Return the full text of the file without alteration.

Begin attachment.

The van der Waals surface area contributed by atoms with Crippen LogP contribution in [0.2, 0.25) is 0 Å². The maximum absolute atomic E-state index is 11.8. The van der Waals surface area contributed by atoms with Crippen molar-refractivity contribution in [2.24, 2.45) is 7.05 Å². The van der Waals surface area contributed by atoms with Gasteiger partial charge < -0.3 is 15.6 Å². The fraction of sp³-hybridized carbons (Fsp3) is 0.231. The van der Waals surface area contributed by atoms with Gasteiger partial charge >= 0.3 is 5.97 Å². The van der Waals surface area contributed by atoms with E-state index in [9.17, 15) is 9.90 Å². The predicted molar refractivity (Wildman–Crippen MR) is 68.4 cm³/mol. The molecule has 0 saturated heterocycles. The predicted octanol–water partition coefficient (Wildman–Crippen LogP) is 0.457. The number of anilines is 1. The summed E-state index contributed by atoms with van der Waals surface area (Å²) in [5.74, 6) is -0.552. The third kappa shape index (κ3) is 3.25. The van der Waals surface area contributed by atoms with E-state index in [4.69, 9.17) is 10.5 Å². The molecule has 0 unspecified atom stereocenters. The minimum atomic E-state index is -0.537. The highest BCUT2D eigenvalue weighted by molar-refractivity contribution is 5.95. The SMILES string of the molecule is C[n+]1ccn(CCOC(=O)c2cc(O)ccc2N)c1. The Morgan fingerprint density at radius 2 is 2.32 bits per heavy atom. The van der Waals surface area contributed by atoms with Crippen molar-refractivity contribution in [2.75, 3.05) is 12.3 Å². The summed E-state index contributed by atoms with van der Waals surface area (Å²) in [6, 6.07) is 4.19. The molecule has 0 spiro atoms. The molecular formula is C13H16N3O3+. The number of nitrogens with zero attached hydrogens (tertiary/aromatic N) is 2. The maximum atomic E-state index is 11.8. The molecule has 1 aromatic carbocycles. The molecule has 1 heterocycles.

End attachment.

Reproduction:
The van der Waals surface area contributed by atoms with Crippen LogP contribution in [0.2, 0.25) is 0 Å². The maximum absolute atomic E-state index is 11.8. The van der Waals surface area contributed by atoms with Crippen molar-refractivity contribution in [2.24, 2.45) is 7.05 Å². The van der Waals surface area contributed by atoms with Gasteiger partial charge < -0.3 is 15.6 Å². The fraction of sp³-hybridized carbons (Fsp3) is 0.231. The van der Waals surface area contributed by atoms with Gasteiger partial charge >= 0.3 is 5.97 Å². The van der Waals surface area contributed by atoms with E-state index in [9.17, 15) is 9.90 Å². The predicted molar refractivity (Wildman–Crippen MR) is 68.4 cm³/mol. The molecule has 0 saturated heterocycles. The predicted octanol–water partition coefficient (Wildman–Crippen LogP) is 0.457. The number of anilines is 1. The summed E-state index contributed by atoms with van der Waals surface area (Å²) in [5.74, 6) is -0.552. The third kappa shape index (κ3) is 3.25. The van der Waals surface area contributed by atoms with E-state index in [4.69, 9.17) is 10.5 Å². The molecule has 0 unspecified atom stereocenters. The minimum atomic E-state index is -0.537. The highest BCUT2D eigenvalue weighted by molar-refractivity contribution is 5.95. The SMILES string of the molecule is C[n+]1ccn(CCOC(=O)c2cc(O)ccc2N)c1. The Morgan fingerprint density at radius 2 is 2.32 bits per heavy atom. The van der Waals surface area contributed by atoms with Crippen molar-refractivity contribution in [2.75, 3.05) is 12.3 Å². The summed E-state index contributed by atoms with van der Waals surface area (Å²) in [6, 6.07) is 4.19. The molecule has 0 spiro atoms. The molecular formula is C13H16N3O3+. The number of nitrogens with zero attached hydrogens (tertiary/aromatic N) is 2. The maximum atomic E-state index is 11.8. The molecule has 1 aromatic carbocycles. The molecule has 1 heterocycles.